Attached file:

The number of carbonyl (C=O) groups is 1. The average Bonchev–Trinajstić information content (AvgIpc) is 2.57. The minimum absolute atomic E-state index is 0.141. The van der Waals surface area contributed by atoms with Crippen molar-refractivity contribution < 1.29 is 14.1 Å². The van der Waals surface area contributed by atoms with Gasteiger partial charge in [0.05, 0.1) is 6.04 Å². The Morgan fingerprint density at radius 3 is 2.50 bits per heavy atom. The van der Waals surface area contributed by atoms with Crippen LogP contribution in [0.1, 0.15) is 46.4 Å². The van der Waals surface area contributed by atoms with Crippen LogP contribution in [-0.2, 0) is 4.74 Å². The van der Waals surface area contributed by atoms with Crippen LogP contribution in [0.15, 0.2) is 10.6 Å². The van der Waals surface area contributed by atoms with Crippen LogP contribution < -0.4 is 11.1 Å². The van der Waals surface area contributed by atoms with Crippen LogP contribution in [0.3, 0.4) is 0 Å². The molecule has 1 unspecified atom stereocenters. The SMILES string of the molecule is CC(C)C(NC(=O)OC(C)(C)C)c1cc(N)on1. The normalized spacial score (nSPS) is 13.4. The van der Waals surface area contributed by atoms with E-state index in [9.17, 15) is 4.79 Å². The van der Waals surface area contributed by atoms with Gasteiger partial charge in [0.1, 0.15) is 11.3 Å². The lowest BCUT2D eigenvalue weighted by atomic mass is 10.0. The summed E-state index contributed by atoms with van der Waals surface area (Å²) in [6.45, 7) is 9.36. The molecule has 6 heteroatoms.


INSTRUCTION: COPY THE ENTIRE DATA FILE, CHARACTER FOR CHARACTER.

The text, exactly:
The number of carbonyl (C=O) groups is 1. The average Bonchev–Trinajstić information content (AvgIpc) is 2.57. The minimum absolute atomic E-state index is 0.141. The van der Waals surface area contributed by atoms with Crippen molar-refractivity contribution < 1.29 is 14.1 Å². The van der Waals surface area contributed by atoms with Gasteiger partial charge in [0.05, 0.1) is 6.04 Å². The Morgan fingerprint density at radius 3 is 2.50 bits per heavy atom. The van der Waals surface area contributed by atoms with Crippen LogP contribution in [0.1, 0.15) is 46.4 Å². The van der Waals surface area contributed by atoms with Crippen LogP contribution in [-0.2, 0) is 4.74 Å². The van der Waals surface area contributed by atoms with Crippen LogP contribution in [0.15, 0.2) is 10.6 Å². The van der Waals surface area contributed by atoms with Crippen LogP contribution < -0.4 is 11.1 Å². The van der Waals surface area contributed by atoms with Crippen LogP contribution in [0.3, 0.4) is 0 Å². The molecule has 1 unspecified atom stereocenters. The SMILES string of the molecule is CC(C)C(NC(=O)OC(C)(C)C)c1cc(N)on1. The normalized spacial score (nSPS) is 13.4. The van der Waals surface area contributed by atoms with E-state index in [9.17, 15) is 4.79 Å². The van der Waals surface area contributed by atoms with Gasteiger partial charge in [0.1, 0.15) is 11.3 Å². The lowest BCUT2D eigenvalue weighted by atomic mass is 10.0. The summed E-state index contributed by atoms with van der Waals surface area (Å²) in [6.45, 7) is 9.36. The molecule has 6 heteroatoms.